As of September 2017, SpaceX stated that their next-generation launch vehicle, Super Heavy (formerly BFR), will be used to replace the existing SpaceX launch vehicles—Falcon 9 and Falcon Heavy—as well as the Dragon spacecraft, and that is the launch vehicle that will be used to support the SpaceX Mars space transport architecture.
When their earlier concept, then-named 'Mars Colonial Transporter,' was initially discussed in March 2014, no launch site had yet been selected for the super-heavy lift rocket and SpaceX indicated at the time that their leased facility at historic Launch Pad 39A would not be large enough to accommodate the vehicle as it was understood conceptually in 2014, and that therefore a new site would need to be built in order to launch the >10-meter diameter rocket.
As envisioned in 2016, the first crewed Mars missions might be expected to have approximately 12 people, with the primary goal to 'build out and troubleshoot the propellant plant and Mars Base Alpha power system' as well as a 'rudimentary base.'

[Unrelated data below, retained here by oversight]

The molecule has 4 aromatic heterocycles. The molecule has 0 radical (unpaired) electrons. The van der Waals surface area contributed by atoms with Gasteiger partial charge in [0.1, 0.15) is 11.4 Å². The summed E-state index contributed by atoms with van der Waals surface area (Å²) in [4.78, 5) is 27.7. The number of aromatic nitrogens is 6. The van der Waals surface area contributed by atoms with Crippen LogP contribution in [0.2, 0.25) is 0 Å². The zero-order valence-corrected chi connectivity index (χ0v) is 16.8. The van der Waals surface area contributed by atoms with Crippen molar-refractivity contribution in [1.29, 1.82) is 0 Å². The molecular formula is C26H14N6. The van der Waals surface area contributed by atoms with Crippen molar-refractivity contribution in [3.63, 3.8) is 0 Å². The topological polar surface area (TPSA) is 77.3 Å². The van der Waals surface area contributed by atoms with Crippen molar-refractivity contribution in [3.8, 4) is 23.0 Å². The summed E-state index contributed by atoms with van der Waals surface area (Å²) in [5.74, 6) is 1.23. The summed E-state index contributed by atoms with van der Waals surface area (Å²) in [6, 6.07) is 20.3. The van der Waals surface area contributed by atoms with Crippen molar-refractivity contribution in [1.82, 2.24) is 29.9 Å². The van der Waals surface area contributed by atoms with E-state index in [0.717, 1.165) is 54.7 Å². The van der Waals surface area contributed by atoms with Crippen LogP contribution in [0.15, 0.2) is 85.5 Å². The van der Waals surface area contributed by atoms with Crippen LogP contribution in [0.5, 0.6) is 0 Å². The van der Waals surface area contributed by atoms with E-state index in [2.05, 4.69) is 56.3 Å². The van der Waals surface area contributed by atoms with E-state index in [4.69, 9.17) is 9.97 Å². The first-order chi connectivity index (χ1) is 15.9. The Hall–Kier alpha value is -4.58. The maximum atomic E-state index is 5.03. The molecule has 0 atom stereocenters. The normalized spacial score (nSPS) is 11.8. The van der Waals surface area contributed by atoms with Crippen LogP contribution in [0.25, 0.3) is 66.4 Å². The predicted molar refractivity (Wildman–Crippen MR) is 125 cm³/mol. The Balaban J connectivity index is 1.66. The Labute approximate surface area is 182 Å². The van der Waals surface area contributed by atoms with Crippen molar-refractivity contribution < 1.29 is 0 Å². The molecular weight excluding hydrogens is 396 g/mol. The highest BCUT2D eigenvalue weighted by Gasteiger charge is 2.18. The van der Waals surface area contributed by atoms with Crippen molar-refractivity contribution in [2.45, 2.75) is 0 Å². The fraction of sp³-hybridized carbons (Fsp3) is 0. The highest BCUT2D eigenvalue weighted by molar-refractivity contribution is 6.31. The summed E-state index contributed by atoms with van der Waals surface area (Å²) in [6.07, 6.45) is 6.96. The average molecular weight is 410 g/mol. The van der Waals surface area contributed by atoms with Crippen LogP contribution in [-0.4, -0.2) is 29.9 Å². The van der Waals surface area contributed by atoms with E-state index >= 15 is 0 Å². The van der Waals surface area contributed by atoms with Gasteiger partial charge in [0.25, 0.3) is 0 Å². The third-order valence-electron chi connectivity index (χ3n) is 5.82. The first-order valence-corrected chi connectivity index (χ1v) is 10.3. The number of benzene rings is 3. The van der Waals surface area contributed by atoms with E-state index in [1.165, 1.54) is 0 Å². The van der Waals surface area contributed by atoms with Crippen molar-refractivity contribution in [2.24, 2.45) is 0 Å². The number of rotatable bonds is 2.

Equipment that would accompany the early groups would include 'machines to produce fertilizer, methane and oxygen from Mars' atmospheric nitrogen and carbon dioxide and the planet's subsurface water ice' as well as construction materials to build transparent domes for crop growth.
The early concepts for 'green living space' habitats include glass panes with a carbon-fiber-frame geodesic domes, and 'a lot of miner/tunneling droids [for building] out a huge amount of pressurized space for industrial operations.'
As of 2016 when publicly discussed, SpaceX the company is concentrating its resources on the transportation part of the overall Mars architecture project as well as an autonomous propellant plant that could be deployed on Mars to produce methane and oxygen rocket propellants from local resources.